I am not aware of the discussions that might be going on between the Turkish and Ukrainian governments about that, but I recently heard the Foreign Minister of Ukraine, Pavlo Klimkin, refer to those 24 sailors as prisoners of war, not detainees, but prisoners of war. So, I think Ukraine sees it as such. Obviously, these things are always complicated, and it is never just black and white when it comes to how to legally categorize certain developments. In the greater scheme of things, however, if the West – including Turkey as a NATO ally – allows Russia’s illegal claim to Crimea to stand, and therefore the so-called territorial waters around Crimea to be treated as if they were Russian, then de facto, Russia’s annexation of Crimea will be accepted by the West. That is bad on a couple of levels; it undermines what all of us are trying to do to support Ukraine and to support international law, and an international order where people respect international law.
If the West – including Turkey as a NATO ally – allows Russia’s illegal claim to Crimea to stand, and therefore the so-called territorial waters around Crimea to be treated as if they were Russian, then de facto, Russia’s annexation of Crimea will be accepted by the West.
Number two, maybe even more dangerously, there is a precedent now. There are two or three other places around the world where you have narrow entrances such as the Straits of Hormuz, the South China Sea, and a couple of other places and if one country is able to get total control and manages to seal off these interior seas, then this would become a precedent. This would have major implications. Think about what goes through the Straits of Hormuz, and the South China Sea. So this this is a big deal. This is not something that happened off in a corner of the world and that only affects Russia and Ukraine.
Do you think this is making Turkey nervous? The status quo is clearly changing in the Black Sea.
I am sure Turkey is watching it very carefully. They take very seriously their responsibility for sovereignty over the Turkish Straits, the Bosporus and the Dardanelles, and the enforcement of the Montreux Convention. They are in a very tough neighborhood with Iran, Iraq, and Syria to their south, the Caucasus to the East, the Balkans to the West and Russia to the North. The Turkish leadership will tell you that they are fighting three different terrorist organizations at this time. They are concerned about what is happening in Syria now, especially in light of an announcement by President Trump that the U.S. is going to depart from there. So, they have real challenges. I could respect and understand why they would be very careful about how they might react to what Russia is doing. And then of course, there are other things; they intend to buy the S-400 air defense system from the Russian Federation. So these things, I think, are affecting their ability to react.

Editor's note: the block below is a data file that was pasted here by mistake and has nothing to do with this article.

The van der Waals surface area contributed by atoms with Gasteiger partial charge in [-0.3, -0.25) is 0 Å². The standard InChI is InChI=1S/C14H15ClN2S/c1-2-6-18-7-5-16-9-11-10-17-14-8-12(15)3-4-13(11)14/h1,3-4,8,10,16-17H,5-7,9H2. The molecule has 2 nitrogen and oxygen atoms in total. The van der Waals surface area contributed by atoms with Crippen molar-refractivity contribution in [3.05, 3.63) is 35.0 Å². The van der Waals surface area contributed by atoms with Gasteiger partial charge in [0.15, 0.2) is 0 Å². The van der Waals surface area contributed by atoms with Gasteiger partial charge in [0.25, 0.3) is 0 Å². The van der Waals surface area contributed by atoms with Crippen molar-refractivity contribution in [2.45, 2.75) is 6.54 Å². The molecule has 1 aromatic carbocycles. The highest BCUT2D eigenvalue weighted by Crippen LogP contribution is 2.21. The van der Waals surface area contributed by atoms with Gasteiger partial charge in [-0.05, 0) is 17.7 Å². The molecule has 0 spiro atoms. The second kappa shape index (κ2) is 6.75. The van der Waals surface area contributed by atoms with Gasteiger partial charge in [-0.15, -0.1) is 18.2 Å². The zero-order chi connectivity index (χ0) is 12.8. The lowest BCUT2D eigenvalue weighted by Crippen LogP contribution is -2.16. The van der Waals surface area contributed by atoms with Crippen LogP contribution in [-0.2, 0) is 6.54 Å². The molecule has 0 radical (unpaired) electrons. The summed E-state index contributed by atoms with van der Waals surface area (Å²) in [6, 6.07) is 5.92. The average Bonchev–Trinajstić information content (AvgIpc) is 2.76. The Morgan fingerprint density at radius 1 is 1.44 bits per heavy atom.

You have known Georgia for many years, you have worked with the Georgians and you have seen some of the processes inside the country, as well as the external perceptions of Georgian democracy. What do you think about the direction of the country? Is there anything Georgia could be doing differently, or better, or should it stop doing something in order to enhance its security and get closer to the West?
As I mentioned earlier, Georgia has nothing left to prove about NATO membership – from the security standpoint or from the military standpoint. The fact that Vice President Mike Pence was there over a year ago was a powerful demonstration of U.S. commitment to Georgia.
People with serious money, who want to invest, need to be confident that there is transparency on transactions, and reliability of legal structures.
I think, it is about transparency, about institutions that you would expect to have in a liberal democracy – electoral process, judicial process, and especially the business process. Georgia is on the cusp of exploding in a positive way economically. The Port of Anaklia, I think, has a chance to be something, and people with serious money, who want to invest, need to be confident that there is transparency on transactions, and reliability of legal structures. I think this will be very important, and will be a very positive thing for Georgia.